Notes on the size structure of a population of the Jacky Dragon Amphibolurus muricatus in a small fragmented urban remnant

Dennis John Hitchen, Shelley Burgin, Danny Wotherspoon

Research output: Contribution to journalArticleResearchpeer-review

3 Citations (Scopus)

Abstract

The Jacky Dragon Amphibolurus muricatus (White, ex Shaw) is a widespread and abundant species in eastern Australia. Its range overlaps some of the more heavily populated urban areas of Australia where natural habitat is being rapidly lost and/or fragmented. We collected Jacky Dragons over four years in extremely fragmented native remnant vegetation at the edge of an urban golf course in Sydney. The size structure of the population remained similar over the study period. However, there was a lack of large individuals, both male and female. The sex ratio of adult males and females was equivalent rather than conform to the expectation that there would be more females than males in this temperature-dependent sex determined species. Increased sexual aggression and loss during migration were the most likely causes for the loss of larger individuals and for the loss of female bias. These imbalances are predicted to threaten the longer term viability of this urban reptile population.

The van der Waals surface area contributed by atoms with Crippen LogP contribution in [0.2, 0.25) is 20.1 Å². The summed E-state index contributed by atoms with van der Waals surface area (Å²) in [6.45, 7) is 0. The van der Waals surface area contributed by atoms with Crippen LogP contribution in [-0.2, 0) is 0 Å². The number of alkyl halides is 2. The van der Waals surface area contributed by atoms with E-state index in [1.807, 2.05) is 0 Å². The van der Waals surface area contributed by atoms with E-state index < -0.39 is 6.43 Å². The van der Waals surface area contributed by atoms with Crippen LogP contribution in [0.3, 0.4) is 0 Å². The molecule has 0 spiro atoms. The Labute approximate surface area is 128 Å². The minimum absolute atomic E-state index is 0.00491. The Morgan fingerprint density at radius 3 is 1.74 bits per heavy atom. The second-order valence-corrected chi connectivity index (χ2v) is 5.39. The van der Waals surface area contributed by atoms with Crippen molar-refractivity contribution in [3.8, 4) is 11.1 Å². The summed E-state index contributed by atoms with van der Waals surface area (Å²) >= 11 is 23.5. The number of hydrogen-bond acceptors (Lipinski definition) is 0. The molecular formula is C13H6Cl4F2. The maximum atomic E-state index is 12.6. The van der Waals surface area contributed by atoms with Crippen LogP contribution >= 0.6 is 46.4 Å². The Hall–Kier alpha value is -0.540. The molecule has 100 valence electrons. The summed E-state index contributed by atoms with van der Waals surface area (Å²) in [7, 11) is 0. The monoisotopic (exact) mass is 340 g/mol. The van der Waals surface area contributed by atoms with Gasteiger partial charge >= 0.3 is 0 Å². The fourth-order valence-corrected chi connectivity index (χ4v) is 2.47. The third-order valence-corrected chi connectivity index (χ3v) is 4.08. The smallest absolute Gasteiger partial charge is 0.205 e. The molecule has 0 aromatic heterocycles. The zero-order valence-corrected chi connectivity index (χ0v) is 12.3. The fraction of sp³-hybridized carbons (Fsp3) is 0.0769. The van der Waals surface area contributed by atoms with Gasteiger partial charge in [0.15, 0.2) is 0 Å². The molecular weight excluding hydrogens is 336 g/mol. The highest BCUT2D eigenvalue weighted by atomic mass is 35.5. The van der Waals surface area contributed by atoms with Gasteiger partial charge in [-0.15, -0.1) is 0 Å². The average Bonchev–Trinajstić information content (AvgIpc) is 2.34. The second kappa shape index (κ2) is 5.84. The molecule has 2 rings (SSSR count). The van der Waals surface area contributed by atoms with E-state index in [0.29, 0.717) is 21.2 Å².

Original languageEnglish
Pages (from-to)237-243
Number of pages7
JournalPacific Conservation Biology
Volume16
Issue number4
DOIs
Publication statusPublished - 2011
Externally publishedYes

Fingerprint

size structure
golf course
aggression
reptile
sex ratio
viability
urban area
vegetation
habitat
loss
temperature

Cite this

Hitchen, Dennis John ; Burgin, Shelley ; Wotherspoon, Danny. / Notes on the size structure of a population of the Jacky Dragon Amphibolurus muricatus in a small fragmented urban remnant. In: Pacific Conservation Biology. 2011 ; Vol. 16, No. 4. pp. 237-243.
@article{8e18a0a2efba44b5aeb8ccb802306f96,
title = "Notes on the size structure of a population of the Jacky Dragon Amphibolurus muricatus in a small fragmented urban remnant",
abstract = "The Jacky Dragon Amphibolurus muricatus (White, ex Shaw) is a widespread and abundant species in eastern Australia. Its range overlaps some of the more heavily populated urban areas of Australia where natural habitat is being rapidly lost and/or fragmented. We collected Jacky Dragons over four years in extremely fragmented native remnant vegetation at the edge of an urban golf course in Sydney. The size structure of the population remained similar over the study period. However, there was a lack of large individuals, both male and female. The sex ratio of adult males and females was equivalent rather than conform to the expectation that there would be more females than males in this temperature-dependent sex determined species. Increased sexual aggression and loss during migration were the most likely causes for the loss of larger individuals and for the loss of female bias. These imbalances are predicted to threaten the longer term viability of this urban reptile population.",
author = "Hitchen, {Dennis John} and Shelley Burgin and Danny Wotherspoon",